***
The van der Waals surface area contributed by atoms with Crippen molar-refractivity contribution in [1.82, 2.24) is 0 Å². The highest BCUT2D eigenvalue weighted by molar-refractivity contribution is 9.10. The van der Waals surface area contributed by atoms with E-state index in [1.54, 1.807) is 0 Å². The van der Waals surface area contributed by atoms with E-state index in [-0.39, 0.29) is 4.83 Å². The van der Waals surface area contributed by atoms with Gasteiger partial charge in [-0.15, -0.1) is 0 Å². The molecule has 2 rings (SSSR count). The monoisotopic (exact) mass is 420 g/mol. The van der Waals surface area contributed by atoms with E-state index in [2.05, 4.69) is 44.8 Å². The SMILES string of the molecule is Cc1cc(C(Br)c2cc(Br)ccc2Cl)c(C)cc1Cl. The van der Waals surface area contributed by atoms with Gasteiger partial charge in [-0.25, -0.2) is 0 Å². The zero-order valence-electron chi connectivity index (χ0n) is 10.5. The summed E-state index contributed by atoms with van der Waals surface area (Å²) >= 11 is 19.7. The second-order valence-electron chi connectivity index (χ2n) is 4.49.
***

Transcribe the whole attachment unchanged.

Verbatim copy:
The van der Waals surface area contributed by atoms with Crippen molar-refractivity contribution in [1.82, 2.24) is 0 Å². The highest BCUT2D eigenvalue weighted by molar-refractivity contribution is 9.10. The van der Waals surface area contributed by atoms with E-state index in [1.54, 1.807) is 0 Å². The van der Waals surface area contributed by atoms with E-state index in [-0.39, 0.29) is 4.83 Å². The van der Waals surface area contributed by atoms with Gasteiger partial charge in [-0.15, -0.1) is 0 Å². The molecule has 2 rings (SSSR count). The monoisotopic (exact) mass is 420 g/mol. The van der Waals surface area contributed by atoms with E-state index in [2.05, 4.69) is 44.8 Å². The SMILES string of the molecule is Cc1cc(C(Br)c2cc(Br)ccc2Cl)c(C)cc1Cl. The van der Waals surface area contributed by atoms with Gasteiger partial charge in [-0.25, -0.2) is 0 Å². The zero-order valence-electron chi connectivity index (χ0n) is 10.5. The summed E-state index contributed by atoms with van der Waals surface area (Å²) >= 11 is 19.7. The second-order valence-electron chi connectivity index (χ2n) is 4.49.